Something in the ink

Updated: 2012-12-07 07:36

By Mike Peters (China Daily)

  Print Mail Large Medium  Small 分享按钮 0

 Something in the ink

Giving public lectures was a major item on the agenda of Joel Pett's latest China trip. Provided to China Daily

Cartoonist's bond trumps nationality, language and ideology says Pulitzer Prize winner Joel Pett

When US political cartoonist Joel Pett toured China recently, the highlight, not surprisingly, was the chance to meet fellow cartoonists working in such a different country.

"This morning I met with 10 or so Chinese cartoonists," the 59-year-old Pulitzer Prize winner blogged from Shanghai this summer.

"There is a very special bond among cartoonists around the world, which is difficult to explain. It trumps nationality, language and ideology.

"Somehow we all feel a collective mutual affinity, probably because of our shared labors of futility, railing against injustice. Or maybe it's just something in the ink."

Pett spent two weeks in China on a speaking tour sponsored by the US State Department, meeting with business, media and academic groups to talk about his creative art.

When he returned home to Kentucky, where he has been the editorial cartoonist for the Lexington Herald-Leader since 1984, the American political conventions were on the horizon, and he was quickly back at the drawing board.

Looking back on his China trip, he told Public Radio International that most audiences were surprised at "how rough I was on Obama".

"You know, the art form is generally negative," Pett told host Marco Werman.

"So there aren't a lot of laudatory cartoons about him. They kept asking me, 'What you got against Obama? Why do you hate him so much?' and I kept saying, 'Actually I don't - this is just part of the job to push authority to do better'."

Like many editorial cartoonists in the US, he is happy to point his barbed pen at leaders of either political party. Likewise, don't read too much into his trip representing the US when ther's a Democrat in the White House.

Pett says he has traveled overseas for State Department programs twice before, in Cameroon and Bulgaria, during the George W. Bush administration.

Pett, who won the Pulitzer Prize for his editorial cartoons in 2000, says the job seems fun from the outside but that it's all about making a point - concisely - and that's hard work.

After four years, he says, the way he draws the current US president has changed some.

"A little grayer, certainly," he tells China Daily. "Maybe more weary-looking, beaten down. It's hard to gin up the same level of excitement on your fourth anniversary as on your wedding night."

Asked whether he found it easier to draw Obama or Republican challenger Mitt Romney, Pett replies: "Everyone is eventually easy. I usually get them down right before they lose."

In China, Pett was intrigued by his meetings with a broad range of cartoonists, from veterans who generally worked in established print media to young artists who are finding expression on the Internet. He jokes that the latter phenomenon is just like in America - "You reach a huge audience but you don't get paid".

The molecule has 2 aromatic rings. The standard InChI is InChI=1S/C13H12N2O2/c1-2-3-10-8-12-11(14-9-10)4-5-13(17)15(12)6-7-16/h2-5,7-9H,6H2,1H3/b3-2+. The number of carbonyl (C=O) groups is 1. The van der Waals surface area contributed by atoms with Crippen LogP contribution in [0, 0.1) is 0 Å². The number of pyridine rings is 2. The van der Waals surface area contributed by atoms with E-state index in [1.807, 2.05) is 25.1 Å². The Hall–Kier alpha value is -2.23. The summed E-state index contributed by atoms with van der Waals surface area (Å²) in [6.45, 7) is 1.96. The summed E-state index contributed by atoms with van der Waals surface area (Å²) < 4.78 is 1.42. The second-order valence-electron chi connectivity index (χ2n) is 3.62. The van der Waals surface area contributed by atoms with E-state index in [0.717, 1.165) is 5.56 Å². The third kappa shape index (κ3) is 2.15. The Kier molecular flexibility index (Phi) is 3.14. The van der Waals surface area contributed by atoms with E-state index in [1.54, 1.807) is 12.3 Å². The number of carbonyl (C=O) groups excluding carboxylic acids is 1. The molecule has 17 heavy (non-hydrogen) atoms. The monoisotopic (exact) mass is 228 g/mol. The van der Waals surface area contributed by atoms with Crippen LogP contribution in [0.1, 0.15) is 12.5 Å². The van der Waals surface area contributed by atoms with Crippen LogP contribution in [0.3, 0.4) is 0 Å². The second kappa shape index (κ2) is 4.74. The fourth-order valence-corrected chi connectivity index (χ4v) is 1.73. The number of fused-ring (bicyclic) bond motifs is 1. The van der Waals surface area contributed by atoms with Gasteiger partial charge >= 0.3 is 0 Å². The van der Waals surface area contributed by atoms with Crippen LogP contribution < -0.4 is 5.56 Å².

He adds that "the young ones seemed very excited and energized by it" - more so, he says, than he found 17 years ago when he first visited China.

One cartoonist he enjoyed meeting signs his work with a tiny cartoon of an animated pepper with its middle finger extended.

"Certain things transcend language barriers, and make us feel more like one big human family," Pett says. "Things like a cool breeze, a tired smile, the warmth of playful children, and cartoon vegetables flipping the bird."

Like many cartoonists, Pett does not take himself too seriously. His bio lists his proudest non-cartooning accomplishments as "college intramural golf title, shutting out a University of Kentucky player in a game of horse, two-second quarry-frisbee-grabbing cameo on TNT" - while his embarrassments, he says, are "endless".

His blog posts from China were humorous and often self-deprecating, as he described coping with ganbei (Bottoms up!)and getting his clothes cleaned.

"I just spent two weeks in China on a low-level diplomatic mission," he wrote to his readers back home, "sponsored by you, the generous taxpayer, and your United States Department of State. By 'low-level' I mean I think the chain of command was: Obama / Hillary / Herald-Leader Cartoonist. Close, anyway."

He told newspaper readers that his 2012 trip to China was "an unbelievable privilege, for which I thank you, the American taxpayer. May I also take this opportunity to thank you for the delicious room service, club sandwich, minus the bacon, and mango juice. And while I'm at it, my apologies for the computational error which resulted in a $150 taxpayer-financed load of laundry."

Pett says he was interested to find that there are more English-speaking Chinese than Americans, some 400 million.

"When I arrived, my Chinese was limited to 'tai chi', 'Yao Ming.' But I now know Chinese for 'super PAC donor,' 'friend of coal' and 'pepper spray,' which translates approximately to 'perv remover.'"

"I spoke to history students, English students, art students, journalists, cartoonists, whomever our helpful embassy folks booked," he wrote in another blog post.

He says he also visited a company that is developing a frighteningly immense theme park.

"No doubt it will also feature dancing oversized stuffed tigers, long after all the wild ones have been killed for their alleged virility enhancement, which is tragic for animal lovers, but may strengthen the critical international market for perv remover."

China Daily

(China Daily 12/07/2012 page21)